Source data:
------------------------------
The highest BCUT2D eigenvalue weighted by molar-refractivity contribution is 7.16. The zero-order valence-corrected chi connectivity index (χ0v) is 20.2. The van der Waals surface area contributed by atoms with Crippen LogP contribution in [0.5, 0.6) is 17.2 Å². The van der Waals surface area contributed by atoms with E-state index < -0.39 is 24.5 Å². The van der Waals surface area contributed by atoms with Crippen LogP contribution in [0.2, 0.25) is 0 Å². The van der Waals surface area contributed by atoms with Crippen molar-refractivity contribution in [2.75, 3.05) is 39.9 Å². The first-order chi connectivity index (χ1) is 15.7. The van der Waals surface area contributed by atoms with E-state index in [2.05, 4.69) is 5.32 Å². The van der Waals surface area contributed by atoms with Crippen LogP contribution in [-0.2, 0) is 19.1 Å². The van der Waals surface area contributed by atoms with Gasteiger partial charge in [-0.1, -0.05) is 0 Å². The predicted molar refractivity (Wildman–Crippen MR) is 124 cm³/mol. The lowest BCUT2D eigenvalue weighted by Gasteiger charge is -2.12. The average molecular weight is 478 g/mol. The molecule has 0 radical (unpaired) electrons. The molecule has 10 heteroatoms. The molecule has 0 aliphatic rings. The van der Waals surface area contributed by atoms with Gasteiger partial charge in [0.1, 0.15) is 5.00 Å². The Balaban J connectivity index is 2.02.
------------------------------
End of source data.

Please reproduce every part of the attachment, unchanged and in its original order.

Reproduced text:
The highest BCUT2D eigenvalue weighted by molar-refractivity contribution is 7.16. The zero-order valence-corrected chi connectivity index (χ0v) is 20.2. The van der Waals surface area contributed by atoms with Crippen LogP contribution in [0.5, 0.6) is 17.2 Å². The van der Waals surface area contributed by atoms with E-state index < -0.39 is 24.5 Å². The van der Waals surface area contributed by atoms with Crippen LogP contribution in [0.2, 0.25) is 0 Å². The van der Waals surface area contributed by atoms with Crippen molar-refractivity contribution in [2.75, 3.05) is 39.9 Å². The first-order chi connectivity index (χ1) is 15.7. The van der Waals surface area contributed by atoms with E-state index in [2.05, 4.69) is 5.32 Å². The van der Waals surface area contributed by atoms with Crippen LogP contribution in [-0.2, 0) is 19.1 Å². The van der Waals surface area contributed by atoms with Gasteiger partial charge in [-0.1, -0.05) is 0 Å². The predicted molar refractivity (Wildman–Crippen MR) is 124 cm³/mol. The lowest BCUT2D eigenvalue weighted by Gasteiger charge is -2.12. The average molecular weight is 478 g/mol. The molecule has 0 radical (unpaired) electrons. The molecule has 10 heteroatoms. The molecule has 0 aliphatic rings. The van der Waals surface area contributed by atoms with Gasteiger partial charge in [0.1, 0.15) is 5.00 Å². The Balaban J connectivity index is 2.02.